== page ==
A Book Club in Winter

League alumnus Freddie deBoer is hosting a book club on Umberto Eco’s The Name of the Rose:

First published in English translation in 1983, it is an incredibly well-realized piece of historical fiction, a suspenseful and riveting mystery, and a genuinely deep consideration of many serious theological and philosophical concerns. The novel is that rare critical and commercial success that deserves both. Nothing diminishes a deserving piece of art more than overpraise, but with a book such as this one, I often forget myself.

In a companion book, The Key to the Name of the Rose (of which I will talk about in a bit), Thomas Cahill calls TNOTR "one of the most popular non-popular books ever written." In that, he reflects on both the book’s staggering commercial success– Library Journal, by way of Wikipedia, has it at over 50 million copies sold– and its rare status as legitimately standing between the worlds of serious literature and fast-paced popular novel. This kind of book makes us reject such a binary, of course, but either way, the book is at once eminently readable and resolutely difficult– complex, allusive, uncompromising. Famously, Eco leaves many bits of untranslated Latin scattered throughout the book, with a dose of French and German for good measure. Typically, the Latin amounts to a few words and phrases, but it is not uncommon for Eco to leave a healthy chunk untranslated at a time.This is only to point out again that there is something miraculous about the book’s popular success. This is a book which rewards its readers, but those rewards don’t come free. That so many have felt that a long journey through often dense philosophical and historical information can be a deeply enjoyable experience should encourage those of us who take reading seriously. That Dan Brown could ape so many of the thematic, dramatic, and poetic elements of Eco’s work while discarding the philosophical substance that underlay them, twenty years later and to even greater popular acclaim, well– I suppose that’s life.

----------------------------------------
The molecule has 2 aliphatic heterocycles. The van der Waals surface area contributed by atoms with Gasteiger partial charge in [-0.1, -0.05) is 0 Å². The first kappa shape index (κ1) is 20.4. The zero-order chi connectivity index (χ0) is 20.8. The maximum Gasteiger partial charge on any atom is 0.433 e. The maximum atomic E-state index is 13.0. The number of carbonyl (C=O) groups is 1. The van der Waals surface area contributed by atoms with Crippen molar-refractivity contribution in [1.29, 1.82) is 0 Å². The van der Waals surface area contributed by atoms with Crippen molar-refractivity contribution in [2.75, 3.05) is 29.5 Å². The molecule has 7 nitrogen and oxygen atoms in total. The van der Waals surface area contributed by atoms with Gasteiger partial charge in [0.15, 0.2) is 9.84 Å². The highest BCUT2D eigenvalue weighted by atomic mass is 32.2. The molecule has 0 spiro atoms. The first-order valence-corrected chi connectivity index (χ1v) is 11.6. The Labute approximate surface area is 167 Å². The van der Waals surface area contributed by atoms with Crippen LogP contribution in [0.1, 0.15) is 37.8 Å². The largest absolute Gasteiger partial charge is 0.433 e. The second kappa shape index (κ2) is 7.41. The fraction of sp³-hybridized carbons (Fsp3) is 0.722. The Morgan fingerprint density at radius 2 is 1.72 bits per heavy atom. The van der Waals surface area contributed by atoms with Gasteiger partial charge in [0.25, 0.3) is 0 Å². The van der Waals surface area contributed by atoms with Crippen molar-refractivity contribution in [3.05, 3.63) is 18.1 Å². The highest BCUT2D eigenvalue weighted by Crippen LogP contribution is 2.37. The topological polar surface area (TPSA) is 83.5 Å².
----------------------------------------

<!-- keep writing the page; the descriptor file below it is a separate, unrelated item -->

Sounds like fun to me. A good read for the Christmas season; anything to drag us away from the shallows of commercialism and petty politics, down into deeper waters. The club starts (tentatively) on December 7th. Freddie has some more on the structure of the club here.

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